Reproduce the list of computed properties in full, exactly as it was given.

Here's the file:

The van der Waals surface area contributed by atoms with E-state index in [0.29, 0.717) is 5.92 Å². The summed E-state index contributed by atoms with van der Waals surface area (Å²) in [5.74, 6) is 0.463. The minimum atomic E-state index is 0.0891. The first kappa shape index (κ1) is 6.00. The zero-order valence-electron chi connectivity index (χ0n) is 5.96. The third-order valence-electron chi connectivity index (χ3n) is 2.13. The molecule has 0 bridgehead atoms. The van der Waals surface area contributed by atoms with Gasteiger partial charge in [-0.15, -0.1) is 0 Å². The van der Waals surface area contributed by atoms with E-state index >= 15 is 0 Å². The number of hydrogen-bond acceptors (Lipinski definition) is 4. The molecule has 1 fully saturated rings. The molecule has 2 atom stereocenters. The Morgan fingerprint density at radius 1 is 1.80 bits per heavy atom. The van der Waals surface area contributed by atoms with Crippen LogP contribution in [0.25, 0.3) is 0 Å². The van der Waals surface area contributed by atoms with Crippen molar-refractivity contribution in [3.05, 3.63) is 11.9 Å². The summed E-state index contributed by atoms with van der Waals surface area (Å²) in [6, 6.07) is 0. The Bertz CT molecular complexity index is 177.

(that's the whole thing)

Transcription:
The van der Waals surface area contributed by atoms with E-state index in [0.29, 0.717) is 5.92 Å². The summed E-state index contributed by atoms with van der Waals surface area (Å²) in [5.74, 6) is 0.463. The minimum atomic E-state index is 0.0891. The first kappa shape index (κ1) is 6.00. The zero-order valence-electron chi connectivity index (χ0n) is 5.96. The third-order valence-electron chi connectivity index (χ3n) is 2.13. The molecule has 0 bridgehead atoms. The van der Waals surface area contributed by atoms with Gasteiger partial charge in [-0.15, -0.1) is 0 Å². The van der Waals surface area contributed by atoms with E-state index >= 15 is 0 Å². The number of hydrogen-bond acceptors (Lipinski definition) is 4. The molecule has 1 fully saturated rings. The molecule has 2 atom stereocenters. The Morgan fingerprint density at radius 1 is 1.80 bits per heavy atom. The van der Waals surface area contributed by atoms with Crippen LogP contribution in [0.25, 0.3) is 0 Å². The van der Waals surface area contributed by atoms with Crippen molar-refractivity contribution in [3.05, 3.63) is 11.9 Å². The summed E-state index contributed by atoms with van der Waals surface area (Å²) in [6, 6.07) is 0. The Bertz CT molecular complexity index is 177.